Ryan Cohen has gotten an impressive 2,400% gain from his GameStop investment in the past eight months, valuing his investment at almost $2 billion right now.
The activist investor and Chewy cofounder first revealed his position in the video-game company a year ago, and expanding his holding to right over 9 million shares by the middle of Dec. He spent around a total of $76 million to create that stake, regulatory documents reveal, showing he gave an average price of $8.40 per share.
GameStop’s stock value has now gone up since then, puting Cohen’s 12.5% investment at about $1.9 billion today – which is an almost 25-fold return on his money. The company’s shares have sky-rocketed more than 1,000% in just this year alone, from under $20 at the beginning of January to around $210 at the time of this writing.
Cohen is both a top beneficiary and important driver of the stock boost. The billionaire e-commerce titan’s stake was a confidence vote in the GameStop company last year, and he hinted about his plans to change the game retailer into a tech company in a message to its board of directors last Nov.
Since then, he has overhauled the board, claimed a role of chairman, and showed his commitment to changing the business and aiding it in meeting its potential.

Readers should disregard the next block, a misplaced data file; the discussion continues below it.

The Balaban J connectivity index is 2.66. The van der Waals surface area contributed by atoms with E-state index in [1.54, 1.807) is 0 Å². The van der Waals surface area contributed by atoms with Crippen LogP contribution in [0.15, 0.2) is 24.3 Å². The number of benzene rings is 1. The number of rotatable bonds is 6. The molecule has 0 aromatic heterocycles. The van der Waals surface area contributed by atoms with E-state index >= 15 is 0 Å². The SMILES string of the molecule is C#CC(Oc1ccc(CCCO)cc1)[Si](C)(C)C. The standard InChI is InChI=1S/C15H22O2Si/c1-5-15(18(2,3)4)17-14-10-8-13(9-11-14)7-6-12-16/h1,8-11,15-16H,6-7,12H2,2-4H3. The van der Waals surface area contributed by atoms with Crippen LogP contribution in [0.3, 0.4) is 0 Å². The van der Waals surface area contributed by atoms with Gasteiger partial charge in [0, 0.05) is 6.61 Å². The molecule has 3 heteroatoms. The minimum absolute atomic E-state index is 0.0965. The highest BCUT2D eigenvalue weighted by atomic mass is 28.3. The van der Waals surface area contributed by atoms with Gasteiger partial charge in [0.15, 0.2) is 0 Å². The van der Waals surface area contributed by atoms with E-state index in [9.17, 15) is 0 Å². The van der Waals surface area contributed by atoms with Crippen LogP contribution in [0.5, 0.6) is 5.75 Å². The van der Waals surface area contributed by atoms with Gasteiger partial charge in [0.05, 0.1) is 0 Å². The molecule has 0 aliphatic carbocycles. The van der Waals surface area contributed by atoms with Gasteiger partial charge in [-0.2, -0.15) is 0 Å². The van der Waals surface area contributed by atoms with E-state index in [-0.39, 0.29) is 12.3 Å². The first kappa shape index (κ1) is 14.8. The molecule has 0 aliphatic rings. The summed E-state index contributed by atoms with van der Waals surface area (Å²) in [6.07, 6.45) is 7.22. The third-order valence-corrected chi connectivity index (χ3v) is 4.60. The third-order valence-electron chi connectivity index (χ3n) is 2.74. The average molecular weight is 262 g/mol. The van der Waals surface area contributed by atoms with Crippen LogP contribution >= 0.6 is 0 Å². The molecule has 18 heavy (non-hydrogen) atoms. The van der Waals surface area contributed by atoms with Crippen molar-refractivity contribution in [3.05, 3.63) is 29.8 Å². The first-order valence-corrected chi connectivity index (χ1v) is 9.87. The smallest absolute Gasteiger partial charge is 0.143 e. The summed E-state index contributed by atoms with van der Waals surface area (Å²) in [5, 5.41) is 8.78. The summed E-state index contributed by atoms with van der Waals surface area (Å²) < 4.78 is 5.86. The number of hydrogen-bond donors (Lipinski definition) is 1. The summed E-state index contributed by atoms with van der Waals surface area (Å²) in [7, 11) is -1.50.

Also, Cohen’s activism was an important reason why retail traders and investors chose to do a short squeeze on the company’s shares back in January, increasing its price to as high as $483 – briefly putting Cohen’s stake at about $4.3 billion. His involvement could have also shored up GameStop’s stock when the firm give 8.5 million new shares previously this year, bringing in $1.7 billion.
Many investors made a lot of money from GameStop’s incredible rise. But investing experts warn that meme stocks can quickly fall just as fast as they rise. Investors are urged to not invest any money that they cannot afford to lose. Given their volatility, meme stocks have a lot in common with cryptocurrencies on both the upside and downside.
Author: Blake Ambrose